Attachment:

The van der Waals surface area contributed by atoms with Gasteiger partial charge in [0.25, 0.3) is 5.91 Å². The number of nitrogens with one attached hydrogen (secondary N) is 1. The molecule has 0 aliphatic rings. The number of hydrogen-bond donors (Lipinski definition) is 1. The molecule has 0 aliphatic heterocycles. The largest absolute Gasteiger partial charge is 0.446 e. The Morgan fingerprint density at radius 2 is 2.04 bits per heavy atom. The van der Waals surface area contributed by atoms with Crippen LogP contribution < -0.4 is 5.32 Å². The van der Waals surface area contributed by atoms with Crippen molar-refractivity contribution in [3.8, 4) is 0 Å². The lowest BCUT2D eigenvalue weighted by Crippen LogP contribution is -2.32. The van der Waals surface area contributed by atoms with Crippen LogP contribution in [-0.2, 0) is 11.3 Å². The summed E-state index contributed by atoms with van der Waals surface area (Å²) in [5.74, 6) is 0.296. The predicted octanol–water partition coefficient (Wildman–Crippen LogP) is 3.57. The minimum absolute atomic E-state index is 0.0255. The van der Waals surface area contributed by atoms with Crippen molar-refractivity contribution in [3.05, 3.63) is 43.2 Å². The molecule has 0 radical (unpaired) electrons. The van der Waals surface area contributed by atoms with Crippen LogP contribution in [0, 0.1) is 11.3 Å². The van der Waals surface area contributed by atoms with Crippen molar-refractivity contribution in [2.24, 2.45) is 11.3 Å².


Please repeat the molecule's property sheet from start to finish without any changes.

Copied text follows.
The van der Waals surface area contributed by atoms with Gasteiger partial charge in [0.25, 0.3) is 5.91 Å². The number of nitrogens with one attached hydrogen (secondary N) is 1. The molecule has 0 aliphatic rings. The number of hydrogen-bond donors (Lipinski definition) is 1. The molecule has 0 aliphatic heterocycles. The largest absolute Gasteiger partial charge is 0.446 e. The Morgan fingerprint density at radius 2 is 2.04 bits per heavy atom. The van der Waals surface area contributed by atoms with Crippen LogP contribution < -0.4 is 5.32 Å². The van der Waals surface area contributed by atoms with Crippen molar-refractivity contribution in [3.8, 4) is 0 Å². The lowest BCUT2D eigenvalue weighted by Crippen LogP contribution is -2.32. The van der Waals surface area contributed by atoms with Crippen LogP contribution in [-0.2, 0) is 11.3 Å². The summed E-state index contributed by atoms with van der Waals surface area (Å²) in [5.74, 6) is 0.296. The predicted octanol–water partition coefficient (Wildman–Crippen LogP) is 3.57. The minimum absolute atomic E-state index is 0.0255. The van der Waals surface area contributed by atoms with Crippen molar-refractivity contribution in [3.05, 3.63) is 43.2 Å². The molecule has 0 radical (unpaired) electrons. The van der Waals surface area contributed by atoms with Crippen LogP contribution in [0, 0.1) is 11.3 Å². The van der Waals surface area contributed by atoms with Crippen molar-refractivity contribution in [2.24, 2.45) is 11.3 Å².